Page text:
Hoping for a Future


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Some thoughts on the tension between Certainty and Hope, inspired by’s book “The Prophetic Imagination”…  

“I have a dream!” said the Preacher.

A dream implies hope: hope for a better life, for redemption, or justification, or perhaps vindication.  Hope is the conviction that the future holds the promise of better things to come, that the future is a better place than the present.

And the Preacher, representing a people who had endured centuries of oppression, terror, bondage, and worse, gave voice to their hopes that hot afternoon, more than 50 years ago.

“I have a dream!” he said.  And yet, the hundreds of thousands who first heard those words had little else but those words.

Hope flourishes in the forgotten corners of human existence, in those places where certainty either does not exist, or where the only certainty to be had is dark and painful.  Hope flourishes where human voices are not given the chance to speak, where human hands are not allowed to build a future for themselves, and quite often where those with power and wealth have done all within their power to eliminate the future.

Stop! …Say that again?  Eliminate the future?

Yes.

When the world becomes too ordered and too predictable, when the present is full and satisfies every need, then Hope dies.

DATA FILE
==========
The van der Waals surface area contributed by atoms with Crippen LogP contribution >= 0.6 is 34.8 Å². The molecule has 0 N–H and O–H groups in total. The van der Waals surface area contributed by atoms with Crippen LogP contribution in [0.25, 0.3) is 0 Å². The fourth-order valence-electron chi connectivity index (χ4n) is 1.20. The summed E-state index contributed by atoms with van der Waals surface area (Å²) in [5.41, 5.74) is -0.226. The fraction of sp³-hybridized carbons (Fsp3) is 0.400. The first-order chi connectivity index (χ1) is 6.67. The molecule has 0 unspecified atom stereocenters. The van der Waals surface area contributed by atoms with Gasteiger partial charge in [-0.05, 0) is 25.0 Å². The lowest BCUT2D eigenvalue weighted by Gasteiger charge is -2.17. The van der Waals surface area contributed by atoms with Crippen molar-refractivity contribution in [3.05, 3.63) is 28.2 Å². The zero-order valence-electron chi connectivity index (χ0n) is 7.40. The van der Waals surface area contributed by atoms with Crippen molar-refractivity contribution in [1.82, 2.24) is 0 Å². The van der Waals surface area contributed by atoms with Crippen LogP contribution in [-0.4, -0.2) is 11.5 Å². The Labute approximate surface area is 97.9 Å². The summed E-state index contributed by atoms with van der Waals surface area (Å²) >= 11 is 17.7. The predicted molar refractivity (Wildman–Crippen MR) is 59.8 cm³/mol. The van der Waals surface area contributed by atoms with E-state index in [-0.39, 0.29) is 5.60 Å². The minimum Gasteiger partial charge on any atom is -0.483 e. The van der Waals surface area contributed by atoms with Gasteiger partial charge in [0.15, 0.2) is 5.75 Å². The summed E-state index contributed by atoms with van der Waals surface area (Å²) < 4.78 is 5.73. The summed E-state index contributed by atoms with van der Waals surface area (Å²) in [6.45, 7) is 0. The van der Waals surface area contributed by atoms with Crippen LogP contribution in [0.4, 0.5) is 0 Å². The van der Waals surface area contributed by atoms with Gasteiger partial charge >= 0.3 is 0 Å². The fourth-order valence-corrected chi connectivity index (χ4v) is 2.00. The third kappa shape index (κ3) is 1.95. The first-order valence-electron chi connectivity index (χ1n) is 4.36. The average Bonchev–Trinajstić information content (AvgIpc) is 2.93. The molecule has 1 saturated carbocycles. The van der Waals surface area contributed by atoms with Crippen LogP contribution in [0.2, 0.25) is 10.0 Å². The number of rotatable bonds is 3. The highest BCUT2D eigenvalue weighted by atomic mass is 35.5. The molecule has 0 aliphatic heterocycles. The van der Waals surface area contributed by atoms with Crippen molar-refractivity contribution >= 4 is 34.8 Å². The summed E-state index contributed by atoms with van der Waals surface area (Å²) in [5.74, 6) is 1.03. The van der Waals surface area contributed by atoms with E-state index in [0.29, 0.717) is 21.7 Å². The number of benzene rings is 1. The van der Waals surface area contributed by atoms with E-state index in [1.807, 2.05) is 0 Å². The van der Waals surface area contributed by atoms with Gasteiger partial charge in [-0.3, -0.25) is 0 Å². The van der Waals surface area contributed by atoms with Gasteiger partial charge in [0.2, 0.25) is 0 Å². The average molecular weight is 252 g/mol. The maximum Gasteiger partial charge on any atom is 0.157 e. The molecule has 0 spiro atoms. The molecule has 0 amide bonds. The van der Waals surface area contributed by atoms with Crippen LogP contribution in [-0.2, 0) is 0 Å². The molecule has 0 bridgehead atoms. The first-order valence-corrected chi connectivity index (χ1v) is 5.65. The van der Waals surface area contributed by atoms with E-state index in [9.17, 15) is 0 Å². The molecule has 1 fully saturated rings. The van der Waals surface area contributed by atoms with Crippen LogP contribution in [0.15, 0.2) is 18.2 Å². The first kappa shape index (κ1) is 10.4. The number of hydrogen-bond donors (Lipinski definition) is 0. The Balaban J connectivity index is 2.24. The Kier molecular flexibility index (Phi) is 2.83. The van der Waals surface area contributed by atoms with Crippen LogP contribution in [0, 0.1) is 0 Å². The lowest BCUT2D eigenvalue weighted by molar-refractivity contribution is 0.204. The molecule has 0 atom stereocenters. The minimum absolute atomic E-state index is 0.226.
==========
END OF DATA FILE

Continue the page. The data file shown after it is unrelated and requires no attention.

Consider the book of Ecclesiastes, where (in chapter 1) “The Teacher” (said to be King Solomon) says:

…All things are wearisome; more than one can express; the eye is not satisfied with seeing, or the ear filled with hearing.

What has been is what will be, and what has been done is what will be done; there is nothing new under the sun.

There is nothing new under the sun…

The Book of Ecclesiastes tells us that Solomon succeeded too well – everything was controlled. He had a strong army, secure borders, incredible wealth, and a powerful and devoted priesthood.  Anything he wanted was his.  Everything in the land was subordinate to his will – the very picture of a wise and glorious King sitting on the Golden Throne he’d created for himself.